In this study, metagenomic libraries were constructed from enrichment cultures that were seeded with the soil that was covered to cedar sawdust to obtain cellulases that degrade crystalline cellulose. The cellulase genes were identified effectively by using enrichment cultivation, and three of cellulase active clones showed activity against crystalline cellulose and cedar wood powder. These results demonstrated that this technique is a powerful tool for obtaining cellulases that have activity toward crystalline cellulose.
Bacterial strains, sample sites, and enrichment cultures
E. coli DH5α was the host and the plasmid pUC119 (TaKaRa Bio.) was the vector for cloning experiments.
To construct metagenomic libraries, a soil sample under C. japonica sawdust sediment was collected from a backyard, in Kyushu University, Fukuoka, Japan. Enrichment was performed in modified M9 minimal medium with microcrystalline cellulose (Avicel®) or unbleached hardwood kraft pulp as a carbon source. Enrichment cultures from the soil sample were prepared by adding 1.0 g soil to 40 mL sterile minimal medium containing 20 g/L carbon source, 6.0 g/L Na2HPO4, 3.0 g/L KH2PO4, 0.5 g/L NaCl, 1.0 g/L Yeast Extract (Difco), 1 mM MgSO4, 0.1 mM CaCl2, and 0.04 mM FeSO4. Cultures were grown at 37°C for 7 days at 120 rpm (1st enrichment culture). Then, 0.5 mL culture medium was transferred to new minimal medium and incubated for an additional 7 days (2nd enrichment culture). Bacteria were recovered from each enrichment culture by centrifugation (3,000 × g for 20 min), and the obtained pellets were washed with 50 mM Tris-HCl (pH 8.0). The resulting precipitates were used for DNA extraction.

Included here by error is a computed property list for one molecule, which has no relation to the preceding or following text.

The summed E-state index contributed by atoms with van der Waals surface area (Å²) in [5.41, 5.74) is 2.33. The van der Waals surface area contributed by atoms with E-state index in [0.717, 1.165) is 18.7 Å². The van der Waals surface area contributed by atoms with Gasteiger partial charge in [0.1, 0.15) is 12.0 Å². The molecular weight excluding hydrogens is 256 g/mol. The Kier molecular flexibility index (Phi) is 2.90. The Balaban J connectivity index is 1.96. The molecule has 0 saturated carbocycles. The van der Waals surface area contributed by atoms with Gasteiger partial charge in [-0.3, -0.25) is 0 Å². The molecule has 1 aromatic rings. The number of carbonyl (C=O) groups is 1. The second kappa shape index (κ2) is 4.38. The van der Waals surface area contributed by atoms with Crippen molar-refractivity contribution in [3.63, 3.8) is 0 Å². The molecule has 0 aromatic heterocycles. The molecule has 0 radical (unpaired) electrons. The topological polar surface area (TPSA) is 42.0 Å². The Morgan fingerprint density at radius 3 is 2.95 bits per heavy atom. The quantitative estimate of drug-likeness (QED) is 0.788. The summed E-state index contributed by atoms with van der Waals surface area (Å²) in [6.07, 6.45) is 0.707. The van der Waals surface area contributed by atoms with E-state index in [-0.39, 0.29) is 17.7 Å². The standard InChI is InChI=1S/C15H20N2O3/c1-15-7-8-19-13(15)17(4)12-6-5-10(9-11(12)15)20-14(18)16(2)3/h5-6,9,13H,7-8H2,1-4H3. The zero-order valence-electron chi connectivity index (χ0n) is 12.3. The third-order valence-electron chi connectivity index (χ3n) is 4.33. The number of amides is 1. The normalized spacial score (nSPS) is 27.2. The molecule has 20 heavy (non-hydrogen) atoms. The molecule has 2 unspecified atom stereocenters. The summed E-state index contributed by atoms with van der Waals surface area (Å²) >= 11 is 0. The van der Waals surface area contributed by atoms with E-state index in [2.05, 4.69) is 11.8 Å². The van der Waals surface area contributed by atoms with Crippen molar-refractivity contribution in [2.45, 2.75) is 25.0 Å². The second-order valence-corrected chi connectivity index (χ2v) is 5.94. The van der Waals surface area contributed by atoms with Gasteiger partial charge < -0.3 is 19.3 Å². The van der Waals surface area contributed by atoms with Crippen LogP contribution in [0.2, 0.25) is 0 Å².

Total DNA extraction